Proud to be an American Horticultural Society, Garden of Excellence Award Recipient!

Spring at Alchemy Farm

 

The cutting garden is filling out with spring green in all shades and textures. Narcissi and tulips are waving cheerfully from all over the farm. I love their simple beauty and can barely bring myself to cut them into bouquets. Hyacinths are announcing themselves in perfumed strains on the breezes. The hellebores are holding up their drooping heads alongside the vincas and newly emerging violets. The bleeding hearts are in early bloom, the peonies and aquileas are reaching skyward. Everywhere flowers are beginning to emerge, welcoming this new spring. 


The dahlias have woken from storage and tuber orders sent to all corners of Canada. I sometimes wish I were going with them! I’ve started to plan which dahlias are getting planted where this year—all 800+ of them. The 85 rose plants are leafing out and I can't wait to embrace their scented beauty. The ranunculus are starting to emerge from their spring bed, and soon their sleepy heads will be reaching for the sun. The anemones are not far behind. The Valerians have begun their march across all of the garden beds striking new territory; their only rival is the Fennel.


The orchard is alight with frothy pastel petals—the sound of bees, drowned out by frog chorus. The hugel bed has shrunk another foot in height. I sometimes imagine what it must be like underneath it, six feet deep in the ground, filled with alder logs and branches, water and compost for years. The blueberries alongside the hugel bed are budding and the first blossoms ready to burst forth. Everywhere life is bursting forth eagerly.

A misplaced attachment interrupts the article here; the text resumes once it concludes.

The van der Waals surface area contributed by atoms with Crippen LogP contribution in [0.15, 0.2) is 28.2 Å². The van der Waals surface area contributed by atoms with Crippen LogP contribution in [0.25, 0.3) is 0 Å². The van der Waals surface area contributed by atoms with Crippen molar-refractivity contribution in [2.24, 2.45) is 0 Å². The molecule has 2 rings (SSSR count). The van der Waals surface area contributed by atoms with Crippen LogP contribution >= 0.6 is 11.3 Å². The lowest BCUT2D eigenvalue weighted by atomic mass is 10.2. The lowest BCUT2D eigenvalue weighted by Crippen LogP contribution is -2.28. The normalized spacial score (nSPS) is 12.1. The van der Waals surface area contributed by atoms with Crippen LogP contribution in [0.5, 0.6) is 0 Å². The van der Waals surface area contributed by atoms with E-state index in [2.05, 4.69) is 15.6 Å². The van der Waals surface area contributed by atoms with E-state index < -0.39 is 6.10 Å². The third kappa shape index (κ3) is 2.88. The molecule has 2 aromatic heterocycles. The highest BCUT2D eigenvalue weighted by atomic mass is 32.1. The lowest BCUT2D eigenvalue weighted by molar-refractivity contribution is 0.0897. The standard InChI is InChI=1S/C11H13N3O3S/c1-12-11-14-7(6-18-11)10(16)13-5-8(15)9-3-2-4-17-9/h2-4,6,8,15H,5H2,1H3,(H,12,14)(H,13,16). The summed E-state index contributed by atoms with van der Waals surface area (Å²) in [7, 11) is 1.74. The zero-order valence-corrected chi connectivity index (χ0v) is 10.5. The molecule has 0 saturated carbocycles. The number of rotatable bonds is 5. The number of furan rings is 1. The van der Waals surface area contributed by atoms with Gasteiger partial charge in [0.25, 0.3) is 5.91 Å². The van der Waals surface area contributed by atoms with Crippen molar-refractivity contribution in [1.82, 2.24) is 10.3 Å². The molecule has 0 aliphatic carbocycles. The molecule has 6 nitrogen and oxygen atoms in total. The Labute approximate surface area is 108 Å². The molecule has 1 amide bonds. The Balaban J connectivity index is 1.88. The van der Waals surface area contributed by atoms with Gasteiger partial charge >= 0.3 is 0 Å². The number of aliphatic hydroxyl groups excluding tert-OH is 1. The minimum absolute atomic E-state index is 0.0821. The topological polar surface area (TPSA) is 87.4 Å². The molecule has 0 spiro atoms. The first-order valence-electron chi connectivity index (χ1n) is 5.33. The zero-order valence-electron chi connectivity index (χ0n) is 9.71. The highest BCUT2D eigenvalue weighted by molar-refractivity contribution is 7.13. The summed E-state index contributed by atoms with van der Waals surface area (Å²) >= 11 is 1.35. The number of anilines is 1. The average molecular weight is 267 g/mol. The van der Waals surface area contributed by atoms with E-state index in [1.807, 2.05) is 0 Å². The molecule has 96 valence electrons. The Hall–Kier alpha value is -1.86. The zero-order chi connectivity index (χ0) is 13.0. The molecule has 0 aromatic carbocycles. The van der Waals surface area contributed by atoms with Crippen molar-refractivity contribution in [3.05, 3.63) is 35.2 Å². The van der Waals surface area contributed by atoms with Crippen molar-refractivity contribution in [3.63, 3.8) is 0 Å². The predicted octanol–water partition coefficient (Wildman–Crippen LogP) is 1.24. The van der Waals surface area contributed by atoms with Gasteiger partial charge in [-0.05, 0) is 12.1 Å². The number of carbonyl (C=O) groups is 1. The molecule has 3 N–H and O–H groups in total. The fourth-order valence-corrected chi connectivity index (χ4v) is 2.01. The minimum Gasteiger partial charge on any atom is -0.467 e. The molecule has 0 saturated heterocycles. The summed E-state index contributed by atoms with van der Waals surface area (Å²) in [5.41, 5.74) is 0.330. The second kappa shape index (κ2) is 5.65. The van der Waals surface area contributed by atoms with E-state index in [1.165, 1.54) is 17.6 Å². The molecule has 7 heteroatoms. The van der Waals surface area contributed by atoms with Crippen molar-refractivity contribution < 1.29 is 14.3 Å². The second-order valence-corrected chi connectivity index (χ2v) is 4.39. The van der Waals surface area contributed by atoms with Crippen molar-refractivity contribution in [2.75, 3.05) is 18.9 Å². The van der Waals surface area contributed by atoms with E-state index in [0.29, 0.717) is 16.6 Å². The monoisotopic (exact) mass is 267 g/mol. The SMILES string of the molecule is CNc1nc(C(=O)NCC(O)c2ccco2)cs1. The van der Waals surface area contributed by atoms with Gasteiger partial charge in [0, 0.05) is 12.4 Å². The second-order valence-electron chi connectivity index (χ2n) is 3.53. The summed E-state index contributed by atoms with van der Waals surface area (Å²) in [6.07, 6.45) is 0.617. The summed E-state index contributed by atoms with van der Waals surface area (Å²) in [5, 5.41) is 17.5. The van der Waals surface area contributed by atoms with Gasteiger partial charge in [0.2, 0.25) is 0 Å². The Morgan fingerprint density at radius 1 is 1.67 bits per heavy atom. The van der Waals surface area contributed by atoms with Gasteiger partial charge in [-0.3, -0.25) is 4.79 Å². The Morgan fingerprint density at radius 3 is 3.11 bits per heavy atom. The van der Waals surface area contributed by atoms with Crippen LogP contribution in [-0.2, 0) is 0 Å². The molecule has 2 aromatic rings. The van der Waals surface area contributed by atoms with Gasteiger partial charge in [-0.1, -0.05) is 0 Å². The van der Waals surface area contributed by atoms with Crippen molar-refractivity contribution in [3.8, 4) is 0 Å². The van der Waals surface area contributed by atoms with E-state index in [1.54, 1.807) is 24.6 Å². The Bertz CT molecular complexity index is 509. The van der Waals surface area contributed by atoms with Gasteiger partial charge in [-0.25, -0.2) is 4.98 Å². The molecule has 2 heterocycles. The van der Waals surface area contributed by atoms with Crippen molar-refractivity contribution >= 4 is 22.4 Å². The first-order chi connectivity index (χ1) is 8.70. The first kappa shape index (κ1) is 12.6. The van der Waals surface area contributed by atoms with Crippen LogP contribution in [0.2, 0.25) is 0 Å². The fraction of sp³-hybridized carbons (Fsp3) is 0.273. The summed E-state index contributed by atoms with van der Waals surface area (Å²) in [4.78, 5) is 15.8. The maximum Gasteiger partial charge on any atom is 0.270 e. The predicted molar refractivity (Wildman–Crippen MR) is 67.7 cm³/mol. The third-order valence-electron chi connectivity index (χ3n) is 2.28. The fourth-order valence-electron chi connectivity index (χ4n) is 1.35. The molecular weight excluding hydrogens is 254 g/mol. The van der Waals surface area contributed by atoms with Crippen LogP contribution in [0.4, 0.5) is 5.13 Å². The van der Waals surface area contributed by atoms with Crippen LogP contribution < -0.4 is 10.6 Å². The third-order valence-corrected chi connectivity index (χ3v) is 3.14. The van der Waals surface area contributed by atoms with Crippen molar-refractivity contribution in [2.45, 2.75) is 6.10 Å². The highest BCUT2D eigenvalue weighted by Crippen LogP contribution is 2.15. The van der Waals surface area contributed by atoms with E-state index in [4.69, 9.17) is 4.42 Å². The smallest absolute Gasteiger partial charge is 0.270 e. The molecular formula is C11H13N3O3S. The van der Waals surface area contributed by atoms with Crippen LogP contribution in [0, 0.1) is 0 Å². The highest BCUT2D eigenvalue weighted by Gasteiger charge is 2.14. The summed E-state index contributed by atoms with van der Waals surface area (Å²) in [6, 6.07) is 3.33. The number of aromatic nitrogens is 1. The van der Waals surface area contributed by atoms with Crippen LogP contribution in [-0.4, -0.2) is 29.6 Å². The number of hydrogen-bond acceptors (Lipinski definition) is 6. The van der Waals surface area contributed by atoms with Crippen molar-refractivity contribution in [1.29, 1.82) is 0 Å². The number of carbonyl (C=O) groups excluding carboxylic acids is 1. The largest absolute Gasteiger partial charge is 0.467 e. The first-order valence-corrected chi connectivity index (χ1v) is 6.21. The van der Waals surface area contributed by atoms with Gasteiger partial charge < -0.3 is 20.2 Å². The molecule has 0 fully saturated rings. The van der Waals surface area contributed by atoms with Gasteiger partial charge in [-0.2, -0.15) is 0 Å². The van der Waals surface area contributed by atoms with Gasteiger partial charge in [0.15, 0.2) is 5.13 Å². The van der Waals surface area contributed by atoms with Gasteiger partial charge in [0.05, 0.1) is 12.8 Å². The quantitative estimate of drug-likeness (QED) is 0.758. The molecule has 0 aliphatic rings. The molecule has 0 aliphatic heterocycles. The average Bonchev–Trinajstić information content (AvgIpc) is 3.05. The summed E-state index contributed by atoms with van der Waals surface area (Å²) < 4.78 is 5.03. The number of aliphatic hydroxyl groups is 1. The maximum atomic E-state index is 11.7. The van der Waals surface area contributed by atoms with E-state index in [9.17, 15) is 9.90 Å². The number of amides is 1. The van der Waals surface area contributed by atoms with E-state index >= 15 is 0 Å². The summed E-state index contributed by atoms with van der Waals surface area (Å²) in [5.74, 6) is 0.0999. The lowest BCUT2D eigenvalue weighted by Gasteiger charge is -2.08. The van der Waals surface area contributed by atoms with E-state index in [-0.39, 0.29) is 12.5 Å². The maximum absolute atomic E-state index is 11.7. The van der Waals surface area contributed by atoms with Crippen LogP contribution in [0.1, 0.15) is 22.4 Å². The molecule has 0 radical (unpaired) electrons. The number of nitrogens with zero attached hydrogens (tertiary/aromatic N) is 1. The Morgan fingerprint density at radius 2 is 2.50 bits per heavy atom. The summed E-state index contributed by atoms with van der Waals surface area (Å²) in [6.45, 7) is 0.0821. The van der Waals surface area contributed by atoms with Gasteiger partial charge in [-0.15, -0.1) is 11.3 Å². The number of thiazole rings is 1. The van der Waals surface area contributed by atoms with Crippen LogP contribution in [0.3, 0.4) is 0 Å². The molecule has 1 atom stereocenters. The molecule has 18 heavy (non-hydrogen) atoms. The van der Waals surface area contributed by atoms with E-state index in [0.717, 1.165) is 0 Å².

As an overachiever and perfectionist, I am finally becoming accustomed to the rhythms of the farm. We’re beginning year four. It’s taken me this long to realize that I’m like the plants. The spring fills me with fresh energy, with the promise of the fruits of summer and fall. I bask all summer long in sunshine, the heavenly scents, colours and textures of flowers, the sounds of birds and bees and soft breezes. I share my gardens with fellow flower lovers coming for workshops and garden tours at our magical farm. I am in my element; I am growing along with my flowers.


I know in my heart that there is nothing more important for me to do than grow food for pollinators, and beauty for human souls. By the time fall arrives, with winter on the doorstep, I’m completely exhausted. I’m ready to go under, to die a death of exhaustion, to hibernate, to regain my strength and await being reborn with hope and renewed energy come spring.


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